From Conversation with Stephen D. Krasner:
"I got the title from one of my colleagues, John Meyer, who is a sociologist at Stanford. This is actually a common concept in sociology: decoupling. The idea is that norms can be decoupled from behavior. The standard story would be something like the following. Your business: if you go to the bank to get a loan, you have to have a business plan. If you don't have a business plan, people will not take you seriously. But everybody knows you're not going to follow the business plan. So you have a set of rules, you have to behave in a certain way, but everybody knows that at some level it's not what's going to drive your behavior. You have to have a vice president for technology, but if it's some eighteen-year-old computer science major at Berkeley, no one will take you seriously. So the eighteen-year-old may actually be running your technology but you better have some thirty- or thirty-five-year-old out there with a formal title.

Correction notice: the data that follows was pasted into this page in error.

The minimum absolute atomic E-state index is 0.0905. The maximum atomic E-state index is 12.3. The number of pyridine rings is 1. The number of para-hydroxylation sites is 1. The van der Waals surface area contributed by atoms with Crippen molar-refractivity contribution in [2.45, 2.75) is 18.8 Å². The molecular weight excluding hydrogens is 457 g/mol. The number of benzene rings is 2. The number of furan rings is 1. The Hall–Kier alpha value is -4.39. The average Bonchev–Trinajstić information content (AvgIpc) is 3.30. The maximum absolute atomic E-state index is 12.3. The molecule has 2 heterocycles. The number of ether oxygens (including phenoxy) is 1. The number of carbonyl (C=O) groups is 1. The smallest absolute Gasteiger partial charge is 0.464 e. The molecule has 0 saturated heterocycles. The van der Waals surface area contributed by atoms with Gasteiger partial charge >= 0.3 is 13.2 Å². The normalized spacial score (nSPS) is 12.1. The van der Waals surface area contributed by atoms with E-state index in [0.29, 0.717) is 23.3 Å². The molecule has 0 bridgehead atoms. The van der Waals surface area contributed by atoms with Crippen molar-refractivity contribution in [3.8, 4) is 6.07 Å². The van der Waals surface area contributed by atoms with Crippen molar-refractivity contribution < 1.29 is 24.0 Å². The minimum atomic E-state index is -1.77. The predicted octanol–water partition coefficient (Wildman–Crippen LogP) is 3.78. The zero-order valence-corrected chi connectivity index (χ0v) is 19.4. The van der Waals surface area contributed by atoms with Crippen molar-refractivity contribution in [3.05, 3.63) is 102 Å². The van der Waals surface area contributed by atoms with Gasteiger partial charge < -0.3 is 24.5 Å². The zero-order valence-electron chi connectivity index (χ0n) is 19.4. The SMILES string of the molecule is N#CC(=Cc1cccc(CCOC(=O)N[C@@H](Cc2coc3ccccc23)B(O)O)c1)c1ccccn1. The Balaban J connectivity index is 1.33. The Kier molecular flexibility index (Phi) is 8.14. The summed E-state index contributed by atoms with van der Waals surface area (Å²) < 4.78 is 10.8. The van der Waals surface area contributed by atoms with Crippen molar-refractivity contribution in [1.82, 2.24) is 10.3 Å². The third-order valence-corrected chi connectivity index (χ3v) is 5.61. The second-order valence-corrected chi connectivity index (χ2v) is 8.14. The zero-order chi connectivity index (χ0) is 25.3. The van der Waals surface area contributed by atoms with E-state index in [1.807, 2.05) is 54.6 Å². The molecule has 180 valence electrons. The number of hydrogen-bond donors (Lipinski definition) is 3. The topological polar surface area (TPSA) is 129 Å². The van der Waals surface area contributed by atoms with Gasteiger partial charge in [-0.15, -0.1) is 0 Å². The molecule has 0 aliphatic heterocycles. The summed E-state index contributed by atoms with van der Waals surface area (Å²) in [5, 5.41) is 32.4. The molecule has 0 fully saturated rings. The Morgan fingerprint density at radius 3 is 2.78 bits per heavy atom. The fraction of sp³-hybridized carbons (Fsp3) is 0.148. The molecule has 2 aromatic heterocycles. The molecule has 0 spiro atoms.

There are lots of situations. International relations, and life in general, is complex. We have these rules. The rules may work some of the time; often, they don't. So organized hypocrisy is in some sense inherent. I wasn't kidding when I said it's part of life, not just international relations."
He was talking about his book "Sovereignty: Organized Hypocrisy" reviewd here.
Here Prof. John Meyer discusses how he and Brian Rowan came up with the idea of decoupling and John W. Meyer and Brian Rowan paper
The Structure of Educational Organizations ( Also http://books.google.com/books/about/Schools_and_society.html?id=_Bxy2_3lVFoC and http://home.earthlink.net/~fheapblog/id35.html, http://www.uazuay.edu.ec/estudios/com_exterior/tamara/Meyer-Rowan-Instlzd_Orgs.pdf and a more recent discussion by another Meyer and Rowan http://www.sunypress.edu/pdf/61339.pdf)